By Nadir Lahiji

If one term could be offered to characterize the city of Beirut, it would certainly be the word 'permeable'. Permeability denotes the state in which the categorical distinction between the city, body politics, and the text written on that body, dissolve. On this body, one can "read what was never written," as the German writer Hugo von Hoffmannsthal once said. Porosity is the image of this (un)written text which defines the physical and political (pre)modernity of Beirut; it constitutes a continuum in the shifting identity of the city and its social body. Porosity of Beirut is the symptom of an urban life in which the remnants of the pre-modern and pre-capitalist social forms that never succumbed to the modernist segregation of life between private and public spheres survive. In contemporary Beirut, the metaphor of porosity of undifferentiated space competes and survives side by side with 'modern' Beirut in a dialectical relation between interior and exterior which belongs to the modernist representational space.

Walter Benjamin and Asja Lacis in the essay they wrote together in1925, poignantly discussed the city of Naples evoking the central image of porosity. I want to suggest that what they wrote about Naples is equally illustrative of the city of Beirut, although topographically the two cities are entirely different. Moreover, reading Beirut through images of Naples that I am advancing here is consistent with Benjamin's own method of reading one city through the images of another city. Describing the city of Naples as grown into the rock, Lacis and Benjamin wrote: "At the base of the cliff itself, where it touches the shore, caves have been hewn... As porous as this stone is the architecture. Building and action interpenetrate in the courtyards, arcades, and stairways. In everything, they preserve the scope to become a theatre of new, unforeseen constellation. The stamp of definitive is avoided. No situation appears intended for ever, no figure asserts it 'thus and not otherwise'. This is how architecture, the most binding part of the communal rhythm, comes into being here..." Further they reflected that "Porosity is the inexhaustible law of life in this city." This 'inexhaustible law of life', presciently put forward by Lacis and Benjamin, is surprisingly also the law of life in Beirut where "building and action interpenetrate" at least in those areas that have survived the ravage of time and destruction. Yet, the aesthetic 'richness' of this space of action only takes place within the sea of the poverty engulfing it and buried under the thick layers of dust.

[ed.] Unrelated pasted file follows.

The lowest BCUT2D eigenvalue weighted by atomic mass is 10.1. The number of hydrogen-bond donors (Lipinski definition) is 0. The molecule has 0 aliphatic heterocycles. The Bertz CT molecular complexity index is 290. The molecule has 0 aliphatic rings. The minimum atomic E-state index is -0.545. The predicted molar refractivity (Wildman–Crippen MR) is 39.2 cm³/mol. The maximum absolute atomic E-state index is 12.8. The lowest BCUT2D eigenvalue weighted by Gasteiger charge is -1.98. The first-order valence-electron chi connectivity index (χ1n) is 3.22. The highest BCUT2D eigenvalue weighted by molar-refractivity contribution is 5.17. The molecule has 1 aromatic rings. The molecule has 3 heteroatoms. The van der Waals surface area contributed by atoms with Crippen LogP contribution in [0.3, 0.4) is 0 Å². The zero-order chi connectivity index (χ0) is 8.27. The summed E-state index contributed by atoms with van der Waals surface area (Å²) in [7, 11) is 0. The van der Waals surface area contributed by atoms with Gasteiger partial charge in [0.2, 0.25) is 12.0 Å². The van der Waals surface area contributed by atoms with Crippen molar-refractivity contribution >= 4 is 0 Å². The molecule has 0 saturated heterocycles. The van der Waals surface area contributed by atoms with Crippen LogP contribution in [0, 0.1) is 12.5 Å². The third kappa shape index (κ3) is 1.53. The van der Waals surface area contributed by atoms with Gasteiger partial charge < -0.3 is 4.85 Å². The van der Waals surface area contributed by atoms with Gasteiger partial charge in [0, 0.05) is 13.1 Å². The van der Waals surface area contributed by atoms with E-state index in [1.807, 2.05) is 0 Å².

Extending this image to the character and the psychology of the inhabitant of the city, Benjamin and Lacis further wrote that "Porosity results not only from the indolence of the southern artisan, above all, from the passion for improvisation, which demands that space and opportunity be preserved at any price. Buildings are used as a popular stage. They are all divided into innumerable, simultaneously animated theaters. Balcony, courtyard, windows, gateways, staircase, roof are at the same time stage and boxes." Thus, in the Porous City the fast and the categorical demarcation between inside and outside, between private and communal life, between the skin and the body, begins to blur: "Just as the living room reappears on the street, with chairs, hearth, and altar, so...the street migrates into the living room." The remnants of this spatial organization still can be observed in many areas in the west Beirut district of Hamra where the migration of the street, or, rather its intrusion, into the interior space is total.

Porosity, moreover, is a psychocorporeal boundary of space, expressive of the fragile state of the body. As Victor Burgin remarks, this image of space is latent in all of us: "The pre-Oedipal, maternal, space: the space, perhaps, that Benjamin and Lacis momentarily refound in Naples. In this space it is not simply that the boundaries are 'porous', but the subject itself is soluble. This space is the source of bliss and terror, of the 'oceanic' feeling, and of the feeling of coming apart; just as it is at the origin of feelings of being invaded, overwhelmed, suffocated." How suggestive is this "feeling of coming apart" for the state of the subject and its space in Beirut who soon found itself increasing overwhelmed not by the bliss and terror of pre-oedipal maternal space, but rather by the invasion of the modernization invading its very interiority.

In the Porous City, the organization of space does not lend itself to the law of perspectival optics. Yet, the continuum of this spatial organization of the city was brutally interrupted when Beirut became a stage for the theater of the War. Ironically, the actors on the stage of the war insisted on a violent denial of their own permeable identities and separated themselves from the porous body of the city. In the aftermath of the war, new actors in the global capital, with a deliberate disregard, but also with an unintended ignorance, of the psychological constitution of porosity of the city, began to prepare Beirut for an ongoing global homogenous space, turning the Porous City into a city of perspectival space. In such space, the permeable body finds itself in a situation in which face to face encounter gives way to the mediatized encounter of interface. This way, the 'reconstruction' of Beirut in its fundamental premise disavows the inherent permeability of its social organization and denies the constitution of the psychocorporeal boundaries of space acting on the body politics of the city.